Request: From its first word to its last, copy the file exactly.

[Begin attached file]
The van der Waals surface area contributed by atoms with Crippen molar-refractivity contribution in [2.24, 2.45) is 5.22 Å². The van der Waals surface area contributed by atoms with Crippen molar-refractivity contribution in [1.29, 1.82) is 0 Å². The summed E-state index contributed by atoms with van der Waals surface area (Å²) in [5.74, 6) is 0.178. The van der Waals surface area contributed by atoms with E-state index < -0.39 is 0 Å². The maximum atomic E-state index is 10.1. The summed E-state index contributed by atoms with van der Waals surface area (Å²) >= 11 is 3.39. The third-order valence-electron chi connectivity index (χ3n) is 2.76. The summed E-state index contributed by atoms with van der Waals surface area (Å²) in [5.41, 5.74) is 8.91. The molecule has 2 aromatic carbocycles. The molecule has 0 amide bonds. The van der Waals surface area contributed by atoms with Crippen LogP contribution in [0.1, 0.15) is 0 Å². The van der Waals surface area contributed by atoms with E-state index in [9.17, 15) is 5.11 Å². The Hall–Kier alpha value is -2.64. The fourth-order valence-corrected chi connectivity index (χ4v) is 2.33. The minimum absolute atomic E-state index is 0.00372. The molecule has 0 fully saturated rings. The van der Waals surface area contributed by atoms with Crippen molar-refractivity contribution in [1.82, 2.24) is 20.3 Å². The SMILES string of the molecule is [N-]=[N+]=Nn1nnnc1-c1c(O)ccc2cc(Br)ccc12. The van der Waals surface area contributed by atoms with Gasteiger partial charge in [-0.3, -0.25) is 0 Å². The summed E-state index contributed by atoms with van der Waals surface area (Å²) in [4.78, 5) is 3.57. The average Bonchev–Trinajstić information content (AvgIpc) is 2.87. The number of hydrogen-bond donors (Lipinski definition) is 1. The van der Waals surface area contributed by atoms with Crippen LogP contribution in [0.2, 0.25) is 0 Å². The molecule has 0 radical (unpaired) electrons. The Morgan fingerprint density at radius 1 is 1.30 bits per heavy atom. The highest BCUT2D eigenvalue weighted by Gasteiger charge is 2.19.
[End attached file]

The van der Waals surface area contributed by atoms with Crippen molar-refractivity contribution in [2.24, 2.45) is 5.22 Å². The van der Waals surface area contributed by atoms with Crippen molar-refractivity contribution in [1.29, 1.82) is 0 Å². The summed E-state index contributed by atoms with van der Waals surface area (Å²) in [5.74, 6) is 0.178. The van der Waals surface area contributed by atoms with E-state index < -0.39 is 0 Å². The maximum atomic E-state index is 10.1. The summed E-state index contributed by atoms with van der Waals surface area (Å²) >= 11 is 3.39. The third-order valence-electron chi connectivity index (χ3n) is 2.76. The summed E-state index contributed by atoms with van der Waals surface area (Å²) in [5.41, 5.74) is 8.91. The molecule has 2 aromatic carbocycles. The molecule has 0 amide bonds. The van der Waals surface area contributed by atoms with Crippen LogP contribution in [0.1, 0.15) is 0 Å². The van der Waals surface area contributed by atoms with E-state index in [9.17, 15) is 5.11 Å². The Hall–Kier alpha value is -2.64. The fourth-order valence-corrected chi connectivity index (χ4v) is 2.33. The minimum absolute atomic E-state index is 0.00372. The molecule has 0 fully saturated rings. The van der Waals surface area contributed by atoms with Crippen molar-refractivity contribution in [1.82, 2.24) is 20.3 Å². The SMILES string of the molecule is [N-]=[N+]=Nn1nnnc1-c1c(O)ccc2cc(Br)ccc12. The van der Waals surface area contributed by atoms with Gasteiger partial charge in [-0.3, -0.25) is 0 Å². The summed E-state index contributed by atoms with van der Waals surface area (Å²) in [4.78, 5) is 3.57. The average Bonchev–Trinajstić information content (AvgIpc) is 2.87. The number of hydrogen-bond donors (Lipinski definition) is 1. The van der Waals surface area contributed by atoms with Crippen LogP contribution in [0.2, 0.25) is 0 Å². The molecule has 0 radical (unpaired) electrons. The Morgan fingerprint density at radius 1 is 1.30 bits per heavy atom. The highest BCUT2D eigenvalue weighted by Gasteiger charge is 2.19.